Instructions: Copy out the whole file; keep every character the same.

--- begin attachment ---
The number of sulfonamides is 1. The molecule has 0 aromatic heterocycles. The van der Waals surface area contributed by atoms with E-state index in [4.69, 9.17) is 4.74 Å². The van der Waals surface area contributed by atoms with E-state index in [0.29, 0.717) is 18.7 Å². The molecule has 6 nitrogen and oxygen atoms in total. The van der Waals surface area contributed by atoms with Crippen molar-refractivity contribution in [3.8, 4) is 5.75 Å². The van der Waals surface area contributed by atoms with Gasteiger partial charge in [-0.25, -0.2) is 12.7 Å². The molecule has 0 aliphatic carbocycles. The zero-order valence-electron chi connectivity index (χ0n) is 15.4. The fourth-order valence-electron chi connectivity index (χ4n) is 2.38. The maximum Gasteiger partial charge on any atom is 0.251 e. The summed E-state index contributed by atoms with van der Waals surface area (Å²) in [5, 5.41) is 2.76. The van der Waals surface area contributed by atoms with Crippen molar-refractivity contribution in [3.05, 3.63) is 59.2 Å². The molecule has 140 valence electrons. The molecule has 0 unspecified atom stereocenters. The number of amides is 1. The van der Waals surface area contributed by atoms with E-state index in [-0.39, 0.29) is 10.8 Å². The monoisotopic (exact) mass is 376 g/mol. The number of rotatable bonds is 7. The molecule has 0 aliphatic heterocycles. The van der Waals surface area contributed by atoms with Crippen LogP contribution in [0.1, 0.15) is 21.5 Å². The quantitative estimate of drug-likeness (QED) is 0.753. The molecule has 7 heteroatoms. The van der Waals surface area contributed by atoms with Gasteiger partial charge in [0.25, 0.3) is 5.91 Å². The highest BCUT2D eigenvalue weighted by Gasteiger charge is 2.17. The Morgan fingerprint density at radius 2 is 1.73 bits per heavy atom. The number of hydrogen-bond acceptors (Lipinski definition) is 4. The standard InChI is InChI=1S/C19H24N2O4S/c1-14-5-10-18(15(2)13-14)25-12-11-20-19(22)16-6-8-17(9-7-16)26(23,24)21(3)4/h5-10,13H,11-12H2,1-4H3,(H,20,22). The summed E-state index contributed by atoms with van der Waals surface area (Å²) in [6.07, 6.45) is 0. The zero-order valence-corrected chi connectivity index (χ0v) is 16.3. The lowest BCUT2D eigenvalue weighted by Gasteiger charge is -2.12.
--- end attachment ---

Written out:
The number of sulfonamides is 1. The molecule has 0 aromatic heterocycles. The van der Waals surface area contributed by atoms with E-state index in [4.69, 9.17) is 4.74 Å². The van der Waals surface area contributed by atoms with E-state index in [0.29, 0.717) is 18.7 Å². The molecule has 6 nitrogen and oxygen atoms in total. The van der Waals surface area contributed by atoms with Crippen molar-refractivity contribution in [3.8, 4) is 5.75 Å². The van der Waals surface area contributed by atoms with Gasteiger partial charge in [-0.25, -0.2) is 12.7 Å². The molecule has 0 aliphatic carbocycles. The zero-order valence-electron chi connectivity index (χ0n) is 15.4. The fourth-order valence-electron chi connectivity index (χ4n) is 2.38. The maximum Gasteiger partial charge on any atom is 0.251 e. The summed E-state index contributed by atoms with van der Waals surface area (Å²) in [5, 5.41) is 2.76. The van der Waals surface area contributed by atoms with Crippen molar-refractivity contribution in [3.05, 3.63) is 59.2 Å². The molecule has 140 valence electrons. The molecule has 0 unspecified atom stereocenters. The number of amides is 1. The van der Waals surface area contributed by atoms with E-state index in [-0.39, 0.29) is 10.8 Å². The monoisotopic (exact) mass is 376 g/mol. The number of rotatable bonds is 7. The molecule has 0 aliphatic heterocycles. The van der Waals surface area contributed by atoms with Crippen LogP contribution in [0.1, 0.15) is 21.5 Å². The quantitative estimate of drug-likeness (QED) is 0.753. The molecule has 7 heteroatoms. The van der Waals surface area contributed by atoms with Gasteiger partial charge in [0.25, 0.3) is 5.91 Å². The highest BCUT2D eigenvalue weighted by Gasteiger charge is 2.17. The Morgan fingerprint density at radius 2 is 1.73 bits per heavy atom. The number of hydrogen-bond acceptors (Lipinski definition) is 4. The standard InChI is InChI=1S/C19H24N2O4S/c1-14-5-10-18(15(2)13-14)25-12-11-20-19(22)16-6-8-17(9-7-16)26(23,24)21(3)4/h5-10,13H,11-12H2,1-4H3,(H,20,22). The summed E-state index contributed by atoms with van der Waals surface area (Å²) in [6.07, 6.45) is 0. The zero-order valence-corrected chi connectivity index (χ0v) is 16.3. The lowest BCUT2D eigenvalue weighted by Gasteiger charge is -2.12.